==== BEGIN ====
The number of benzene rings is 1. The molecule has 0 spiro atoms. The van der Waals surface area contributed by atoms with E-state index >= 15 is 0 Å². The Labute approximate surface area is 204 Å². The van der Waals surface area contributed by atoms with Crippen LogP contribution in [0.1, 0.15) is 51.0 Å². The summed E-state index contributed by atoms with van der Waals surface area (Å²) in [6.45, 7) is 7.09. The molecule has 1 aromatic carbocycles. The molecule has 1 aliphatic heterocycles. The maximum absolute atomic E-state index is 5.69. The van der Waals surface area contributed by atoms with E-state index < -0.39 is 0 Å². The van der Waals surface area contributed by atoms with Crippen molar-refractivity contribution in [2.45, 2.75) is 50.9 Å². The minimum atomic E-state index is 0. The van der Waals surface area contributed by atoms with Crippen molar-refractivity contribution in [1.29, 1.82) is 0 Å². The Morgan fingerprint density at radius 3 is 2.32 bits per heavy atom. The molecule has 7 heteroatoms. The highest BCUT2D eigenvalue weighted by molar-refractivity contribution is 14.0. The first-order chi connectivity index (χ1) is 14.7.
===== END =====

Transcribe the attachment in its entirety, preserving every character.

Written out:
The number of benzene rings is 1. The molecule has 0 spiro atoms. The van der Waals surface area contributed by atoms with E-state index >= 15 is 0 Å². The Labute approximate surface area is 204 Å². The van der Waals surface area contributed by atoms with Crippen LogP contribution in [0.1, 0.15) is 51.0 Å². The summed E-state index contributed by atoms with van der Waals surface area (Å²) in [6.45, 7) is 7.09. The molecule has 1 aromatic carbocycles. The molecule has 1 aliphatic heterocycles. The maximum absolute atomic E-state index is 5.69. The van der Waals surface area contributed by atoms with E-state index < -0.39 is 0 Å². The van der Waals surface area contributed by atoms with Crippen molar-refractivity contribution in [2.45, 2.75) is 50.9 Å². The minimum atomic E-state index is 0. The van der Waals surface area contributed by atoms with Crippen molar-refractivity contribution in [1.29, 1.82) is 0 Å². The Morgan fingerprint density at radius 3 is 2.32 bits per heavy atom. The molecule has 7 heteroatoms. The highest BCUT2D eigenvalue weighted by molar-refractivity contribution is 14.0. The first-order chi connectivity index (χ1) is 14.7.